continued “This is real…this is legitimate,” said Plattsburgh Mayor Donald Kasprzak of the historical significance of the Cantonmant.
As one of the students pulled entact nails from the soil, Plattsburgh City Clerk Keith Hurkalo, a local historian who has been intimately involved with the cantonment project, quizzed the students as to how iron nails could be in the ground for 200 years but not be rusted away. One posited that when the cabin was burned by the British in the summer of 1813, the heat from the fire tempered the nails, turning them to steel, which is less likely to rust. Satisfied with the answer, Hurkalo went back to his animated discussion with a local history buff about the lengthy process of discovering the location of the cantonment site.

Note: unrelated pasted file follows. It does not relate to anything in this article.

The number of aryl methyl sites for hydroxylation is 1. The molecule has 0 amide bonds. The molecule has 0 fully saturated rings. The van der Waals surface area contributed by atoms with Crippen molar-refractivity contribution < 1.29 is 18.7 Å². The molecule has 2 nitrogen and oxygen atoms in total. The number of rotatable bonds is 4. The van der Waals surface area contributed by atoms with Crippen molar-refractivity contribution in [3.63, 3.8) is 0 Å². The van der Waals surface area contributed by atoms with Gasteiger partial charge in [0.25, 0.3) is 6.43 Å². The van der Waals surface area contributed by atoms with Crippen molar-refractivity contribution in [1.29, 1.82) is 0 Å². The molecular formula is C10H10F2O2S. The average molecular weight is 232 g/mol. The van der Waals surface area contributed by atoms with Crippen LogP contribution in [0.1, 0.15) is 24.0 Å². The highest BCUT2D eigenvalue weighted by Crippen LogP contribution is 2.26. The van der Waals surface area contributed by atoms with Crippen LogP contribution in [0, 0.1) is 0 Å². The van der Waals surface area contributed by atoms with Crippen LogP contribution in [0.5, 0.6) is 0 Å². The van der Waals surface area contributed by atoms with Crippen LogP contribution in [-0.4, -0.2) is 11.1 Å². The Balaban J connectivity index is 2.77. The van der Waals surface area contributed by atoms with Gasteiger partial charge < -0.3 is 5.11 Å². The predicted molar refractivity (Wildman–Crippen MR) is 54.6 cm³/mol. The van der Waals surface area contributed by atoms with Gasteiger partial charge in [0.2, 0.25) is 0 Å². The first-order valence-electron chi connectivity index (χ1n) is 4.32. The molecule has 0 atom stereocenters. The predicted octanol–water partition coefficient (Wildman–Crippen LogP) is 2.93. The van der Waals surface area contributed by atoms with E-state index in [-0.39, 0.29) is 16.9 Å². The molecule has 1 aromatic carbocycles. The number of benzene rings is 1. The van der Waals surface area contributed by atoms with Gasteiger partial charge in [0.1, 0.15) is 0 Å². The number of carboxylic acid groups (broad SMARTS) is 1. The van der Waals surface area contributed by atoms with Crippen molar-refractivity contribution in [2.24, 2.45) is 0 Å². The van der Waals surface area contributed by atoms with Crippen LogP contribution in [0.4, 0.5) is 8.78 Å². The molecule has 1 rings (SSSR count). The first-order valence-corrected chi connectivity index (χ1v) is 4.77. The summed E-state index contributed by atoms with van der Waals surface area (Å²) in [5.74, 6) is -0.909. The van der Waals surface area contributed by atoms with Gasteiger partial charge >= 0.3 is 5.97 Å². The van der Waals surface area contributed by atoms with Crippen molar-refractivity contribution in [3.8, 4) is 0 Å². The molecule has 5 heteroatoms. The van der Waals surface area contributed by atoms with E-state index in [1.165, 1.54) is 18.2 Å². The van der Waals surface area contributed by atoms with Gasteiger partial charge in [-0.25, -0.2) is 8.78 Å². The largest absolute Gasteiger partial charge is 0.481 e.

Abel is already making plans for next year’s dig.
“Now we have a structure,” he said, with an obvious sense of excitement. “Next year we’re going to branch out and excavate to discover other structures.”
The land, owned by the county, has been placed on the National Register of Historic Places, giving it a slight degree of safety from development. If the county were to ever try to develop the land, they would first have to excavate the entire site, a pain-staking and ultimately expensive endeavor.
“You don’t get sites like this every day, with this level of preservation,” Abel said.
And with that, “The Big Dig” continues.